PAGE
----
The Meaning of Silence
Samt linguistically: samata yasmutu samtan wa sumutan wa sumatan (he is silent, exercises silence): meaning he is quiet. It is said to one who does not speak that he is samit (mute), and sakit is not used in that context.  al-Mu`jam al-Wasit (p. 522).
Samt technically: desisting from speech as long as truth is apparent. It is also said: that is the abstinence of the tongue when others are present.  al-Tawqif `ala Muhimmat al-Ta`arif, Zayn al-Din al-Manawi (p. 219) The Difference between Silence and Reticence
Reticence is desisting from speech whilst being able to speak. Ability to speak or the lack thereof is not considered in silence. Additionally, the period of time for which silence is adhered to is considered. Whoever is close-lipped for a short period of time is reticent. He is not considered silent unless he is so for a lengthy period of time. Reticence is not speaking regardless whether the spoken is truth or falsehood. Silence is only called so if it is from saying falsehood, not truth.  Nadrat al-Na`im, a number of researchers (7/2634). Commandments of Silence and Encouragement towards it in the Qur’an and Sunnah
❖ Allah, exalted, says: “Not a word does a person utter without having a vigilant observer ready to write it down.” Qaf: 18.
❖ He also says, honoured and majestic: “Do not follow blindly what you do not know to be true: ears, eyes, and heart, you will be questioned about all these.” al-Isra’: 36.
❖ Abu Hurayrah, Allah pleased with him, narrates that the Messenger of Allah ﷺ said: “Whoever believes in Allah and the Last Day, let him say what is good or be silent...”  Reported by al-Bukhari (6475) and Muslim (48). Quotes of the Predecessors and Scholars on Silence
❖ Abu al-Darda’, Allah be pleased with him, said: “Learn silence just as you learn speech. Silence is a dear wisdom. Be more keen to listen than you are to speak, and do not speak about a matter that is of no concern to you. Laugh not but it be due to amazement, and walk not but with a purpose.”  Reported by al-Khara’iti in Makarim al-Akhlaq (p. 136).
❖ Anas ibn Malik, Allah be pleased with him, said: “Four do not cease being amazing: silence - and it is the first form of worship, humility, remembrance of Allah, and having little.”  Reported by Ibn Abi al-Dunya in al-Samt (p. 262) and Ibn Abi `Asim in al-Zuhd (p. 36) halted.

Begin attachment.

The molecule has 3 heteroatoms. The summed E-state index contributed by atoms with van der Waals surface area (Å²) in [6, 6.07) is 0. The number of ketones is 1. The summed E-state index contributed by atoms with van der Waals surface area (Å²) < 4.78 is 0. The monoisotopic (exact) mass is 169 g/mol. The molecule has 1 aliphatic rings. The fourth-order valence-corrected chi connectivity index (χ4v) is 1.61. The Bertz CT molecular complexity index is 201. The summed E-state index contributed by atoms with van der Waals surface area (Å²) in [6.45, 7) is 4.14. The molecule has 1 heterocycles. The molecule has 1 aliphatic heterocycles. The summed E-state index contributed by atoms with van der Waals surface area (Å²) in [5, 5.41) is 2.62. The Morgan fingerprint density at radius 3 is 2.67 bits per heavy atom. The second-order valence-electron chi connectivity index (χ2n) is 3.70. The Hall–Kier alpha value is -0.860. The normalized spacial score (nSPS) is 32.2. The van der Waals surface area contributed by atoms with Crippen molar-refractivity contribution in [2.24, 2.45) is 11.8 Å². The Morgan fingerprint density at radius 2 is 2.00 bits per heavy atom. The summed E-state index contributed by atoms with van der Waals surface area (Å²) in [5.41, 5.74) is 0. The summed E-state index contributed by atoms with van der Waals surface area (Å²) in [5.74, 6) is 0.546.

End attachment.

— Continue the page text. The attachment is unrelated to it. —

❖ Wuhayb ibn al-Ward, Allah have mercy upon him, said: “It used to be said: ‘Wisdom is ten parts: nine of them are in silence, and the tenth is in isolating oneself from the people.’”  Reported by Ibn Abi al-Dunya in al-Samt (p. 62). Categories of Silence
Praiseworthy silence: which is to withhold one’s tongue from all that Allah has forbidden of speech, like backbiting, slander, profanity, and similar things. Likewise, not saying that which is in itself permissible out of caution that it may lead to the impermissible. Blameworthy silence: is when one is silent when it is necessary to speak out. Examples of this include forbidding what is wrong, not spreading good talk, and concealing knowledge. Benefits of Silence
It is a sign of complete faith and sound Islam. It is a sign of good morals and a pure soul. It bears the fruits of Allah’s love then the people’s. It is from the greatest means to gaining poise and having dignity. It is a sign of wisdom. It is a saviour from mistakes, and a means to having free time for thinking, worship, and remembrance. Examples of Silence from the Life of the Prophet ﷺ and Companions, Allah be Pleased with Them
❖ Jabir ibn Sumrah said: “I was in the same sitting as the Prophet ﷺ more than one-hundred times. His companions would be saying poetry and remembering matters of their pre-Islamic past, and he would be quiet. Sometimes he would smile with them.”  Reported by al-Tirmidhi (2850) and the wording is his, as well as Ahmad (21010).
❖ Ibn Buraydah said: “I saw Ibn `Abbas grasping his tongue saying: ‘Woe to you! Say what is good and you will be prosperous, or at least do not say evil so that you are safe; if not, know you will be regretful.’ It was said to him: ‘Ibn `Abbas, why do you say this?’ He replied: ‘It reached me that man’ - I think he said this - ‘is not more infuriated or enraged with a body part of his on the Day of Recompense than he will be with his tongue, other than what he said of good or dictated therefrom.’”  Reported by Ahmad in Fada’il al-Sahabah (1846), Abu Nu`aym in Hilyat al-Awliya’ (1/327), and al-Fakahi in Akhbar Makkah (270). Means to Acquiring Silence
Reading the biographies of the Righteous Predecessors, emulating them in their silence. Contemplating the evil consequences of speech that is unnecessary and unbeneficial, which leads to speaking falsehood. Avoiding sittings wherein there is much clamour, lewdness, and profanity. Adages, Proverbs, and Poetry about Silence  al-Amthal, Abu `Ubayd (p. 44); `uyun al-Akhbar, Ibn Qutaybah (2/192); Rabi` al-Abrar, al-Zamakhshari (2/134). Ghamsiyyah refers to a ghamizah (blemish, shortcoming).
❖ It used to be said: “If you missed some manners, then keep to silence.”  `Uyun al-Akhbar, Ibn Qutaybah (2/192).
❖ “Silence is best for hiding faults and avoiding errors.”  Rabi` al-Abrar, al-Zamakhshari (2/134).
❖ Abu Ja`far al-Qurashi said:
“Conceal deficiency -if possible- by silence.
In silence, there be much rest for the silent.
Make silence your reply if you come up short.
Many a statement’s response lies in silence.”  Reported by Ibn Abi al-Dunya in al-Samt (700).